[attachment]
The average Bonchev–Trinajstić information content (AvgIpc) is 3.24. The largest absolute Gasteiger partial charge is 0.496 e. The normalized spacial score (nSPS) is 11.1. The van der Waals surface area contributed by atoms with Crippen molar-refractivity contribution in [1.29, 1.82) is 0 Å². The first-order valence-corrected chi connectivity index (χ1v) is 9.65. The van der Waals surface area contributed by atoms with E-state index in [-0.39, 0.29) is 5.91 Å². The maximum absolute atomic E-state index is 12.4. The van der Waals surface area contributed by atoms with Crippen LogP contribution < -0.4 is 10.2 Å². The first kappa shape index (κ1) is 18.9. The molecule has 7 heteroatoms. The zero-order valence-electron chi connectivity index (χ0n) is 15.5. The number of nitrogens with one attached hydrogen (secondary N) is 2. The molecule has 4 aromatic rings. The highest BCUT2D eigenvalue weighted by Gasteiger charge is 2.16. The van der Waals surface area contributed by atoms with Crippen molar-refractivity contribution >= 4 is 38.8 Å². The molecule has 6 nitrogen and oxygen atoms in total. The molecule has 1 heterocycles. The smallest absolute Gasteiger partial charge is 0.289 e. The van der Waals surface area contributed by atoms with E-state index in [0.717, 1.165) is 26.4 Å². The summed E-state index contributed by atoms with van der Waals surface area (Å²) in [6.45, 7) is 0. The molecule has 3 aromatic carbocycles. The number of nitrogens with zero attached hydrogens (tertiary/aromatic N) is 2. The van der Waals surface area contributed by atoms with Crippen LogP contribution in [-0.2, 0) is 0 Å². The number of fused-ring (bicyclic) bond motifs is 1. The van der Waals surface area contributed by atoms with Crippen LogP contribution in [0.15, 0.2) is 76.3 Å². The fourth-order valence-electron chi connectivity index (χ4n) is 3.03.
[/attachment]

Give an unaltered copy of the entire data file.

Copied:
The average Bonchev–Trinajstić information content (AvgIpc) is 3.24. The largest absolute Gasteiger partial charge is 0.496 e. The normalized spacial score (nSPS) is 11.1. The van der Waals surface area contributed by atoms with Crippen molar-refractivity contribution in [1.29, 1.82) is 0 Å². The first-order valence-corrected chi connectivity index (χ1v) is 9.65. The van der Waals surface area contributed by atoms with E-state index in [-0.39, 0.29) is 5.91 Å². The maximum absolute atomic E-state index is 12.4. The van der Waals surface area contributed by atoms with Crippen LogP contribution < -0.4 is 10.2 Å². The first kappa shape index (κ1) is 18.9. The molecule has 7 heteroatoms. The zero-order valence-electron chi connectivity index (χ0n) is 15.5. The number of nitrogens with one attached hydrogen (secondary N) is 2. The molecule has 4 aromatic rings. The highest BCUT2D eigenvalue weighted by Gasteiger charge is 2.16. The van der Waals surface area contributed by atoms with Crippen molar-refractivity contribution >= 4 is 38.8 Å². The molecule has 6 nitrogen and oxygen atoms in total. The molecule has 1 heterocycles. The smallest absolute Gasteiger partial charge is 0.289 e. The van der Waals surface area contributed by atoms with E-state index in [0.717, 1.165) is 26.4 Å². The summed E-state index contributed by atoms with van der Waals surface area (Å²) in [6.45, 7) is 0. The molecule has 3 aromatic carbocycles. The number of nitrogens with zero attached hydrogens (tertiary/aromatic N) is 2. The van der Waals surface area contributed by atoms with Crippen LogP contribution in [-0.2, 0) is 0 Å². The number of fused-ring (bicyclic) bond motifs is 1. The van der Waals surface area contributed by atoms with Crippen LogP contribution in [0.15, 0.2) is 76.3 Å². The fourth-order valence-electron chi connectivity index (χ4n) is 3.03.